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It is time for the Montreal Canadiens to embrace the role of seller

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The playoffs aren’t realistic, but being competitive within the next few years just might be.

NHL: Washington Capitals at Montreal Canadiens Jean-Yves Ahern-USA TODAY Sports

The Montreal Canadiens returned from their break to face the Washington Capitals, needing a significant winning streak to start any sort of charge for the playoffs. Carey Price played well, but they couldn’t get him much run support, so any cinderella run just got considerably harder to realize.

It was always a long shot, and at this point every loss makes it that much more so. It is therefore in the best interest of the franchise to begin capitalizing on any assets not vital to near-future success.

I’ll take ‘‘a long way to say they should tank for $500, Alex.’’

The Habs need about .750 from here for a realistic shot at the postseason. That would be about 24-7-0, which would give them 99 points, so they’d still require a little help to make sure it’s enough in the east. Jonathan Drouin could be injected with the Captain America serum before coming back, and this still seems an impossible task, so the team’s management has to act accordingly.

Now there is a great starting point. Even if you’re one to believe that the Habs can pull off a miracle, Nate Thompson wouldn’t be crucial to that end, so why not add whatever a team like Washington would be willing to give for him. Start slowly, then build into a bidding war for the prime assets as the team drifts towards the inevitable fate of selling at the trade deadline.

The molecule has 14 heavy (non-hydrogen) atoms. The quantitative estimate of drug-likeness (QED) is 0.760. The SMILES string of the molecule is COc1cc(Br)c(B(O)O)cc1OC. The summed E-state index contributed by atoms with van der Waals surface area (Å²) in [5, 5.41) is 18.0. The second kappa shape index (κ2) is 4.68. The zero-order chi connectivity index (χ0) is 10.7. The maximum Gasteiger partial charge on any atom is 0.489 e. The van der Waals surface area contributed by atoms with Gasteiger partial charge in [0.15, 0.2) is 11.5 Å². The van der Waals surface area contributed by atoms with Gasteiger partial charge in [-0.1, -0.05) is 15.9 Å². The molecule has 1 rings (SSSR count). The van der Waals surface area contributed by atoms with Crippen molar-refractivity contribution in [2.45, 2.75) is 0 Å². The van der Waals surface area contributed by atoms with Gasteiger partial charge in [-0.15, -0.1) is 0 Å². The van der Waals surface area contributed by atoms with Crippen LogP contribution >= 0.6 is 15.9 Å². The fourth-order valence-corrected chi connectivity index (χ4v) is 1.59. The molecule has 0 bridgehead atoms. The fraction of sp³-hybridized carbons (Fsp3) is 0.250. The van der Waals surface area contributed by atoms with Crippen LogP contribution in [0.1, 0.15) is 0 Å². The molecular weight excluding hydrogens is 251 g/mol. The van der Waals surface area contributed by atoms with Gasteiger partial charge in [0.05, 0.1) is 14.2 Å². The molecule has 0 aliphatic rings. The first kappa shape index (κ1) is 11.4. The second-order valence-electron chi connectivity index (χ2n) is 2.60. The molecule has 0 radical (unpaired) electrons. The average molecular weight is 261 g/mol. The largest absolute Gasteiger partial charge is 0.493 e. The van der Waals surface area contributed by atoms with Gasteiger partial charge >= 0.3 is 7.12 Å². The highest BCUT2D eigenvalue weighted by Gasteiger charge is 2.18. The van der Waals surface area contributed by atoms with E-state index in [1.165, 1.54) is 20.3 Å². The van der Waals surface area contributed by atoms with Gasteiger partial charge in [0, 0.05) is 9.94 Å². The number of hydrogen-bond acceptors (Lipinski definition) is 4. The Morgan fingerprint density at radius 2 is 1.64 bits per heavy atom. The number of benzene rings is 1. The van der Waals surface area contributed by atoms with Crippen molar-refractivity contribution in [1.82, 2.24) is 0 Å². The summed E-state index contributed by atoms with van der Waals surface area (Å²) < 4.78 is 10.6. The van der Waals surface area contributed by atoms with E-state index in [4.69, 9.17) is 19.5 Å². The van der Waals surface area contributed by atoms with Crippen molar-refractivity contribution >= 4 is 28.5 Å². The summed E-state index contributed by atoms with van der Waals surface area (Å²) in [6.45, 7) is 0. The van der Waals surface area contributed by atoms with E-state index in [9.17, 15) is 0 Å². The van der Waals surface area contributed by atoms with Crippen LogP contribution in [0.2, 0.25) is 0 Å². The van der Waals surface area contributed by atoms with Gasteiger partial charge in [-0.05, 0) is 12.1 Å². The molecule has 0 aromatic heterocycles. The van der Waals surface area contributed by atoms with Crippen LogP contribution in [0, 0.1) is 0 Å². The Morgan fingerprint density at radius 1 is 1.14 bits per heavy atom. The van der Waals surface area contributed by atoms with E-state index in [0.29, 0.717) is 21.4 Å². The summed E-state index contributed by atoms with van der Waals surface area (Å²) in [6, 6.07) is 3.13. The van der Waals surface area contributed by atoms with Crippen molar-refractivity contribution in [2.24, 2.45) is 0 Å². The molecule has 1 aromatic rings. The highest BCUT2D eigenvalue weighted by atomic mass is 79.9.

I’ve opined this ad nauseam of late as it pertains to Tomas Tatar, and of course Ilya Kovalchuk. The list of expendables may be more expansive depending on who you ask, but they should start with those least likely to yield a good return, and build into what hopefully will become a contest for those top names. It’s time to tank, but make sure the big targets you have yield the best returns they can.

Because this Habs team isn’t as bad as their record. What they lack — Top tier scoring talent, upgrades on defense — can be obtained rather quickly, and it’s possible they can trade their way to a much better 2020-21. Don’t tank simply for the sake of tanking, maximize your assets by enticing teams that need a little help, and think they could win hockey’s greatest prize this year if they get it.

Finishing last is somehow more unlikely than winning the cup at this point, so it’s not about that. Even if you truly tank for last place, you have no guarantee for the top pick even if you get there, so there’s no sense in letting anyone go for less than full value. If the moves you make can’t guarantee you a lottery win, you can at least ensure they make the team better moving forwards.

There is of course the argument that Marc Bergevin can’t or won’t accept this situation, because missing the playoffs might cost him his job. If that’s how he feels, I’d argue his shot of keeping it is worse if he tries to fight tooth and nail to make it without doing so. If they battle their way back to finish just outside the picture yet again, they’ll worsen their likely draft position on top of losing out on a chance to cash in on some of the assets they have.

If he can make moves that set the team up moving forwards, maybe he could even use that as an argument to stick around instead of trying to blame it all on injuries that he didn’t have contingency plans for.

But I digress. I think the Habs need to embrace the role of a seller, and start looking at how they can make lemonade out of this lemon of a season.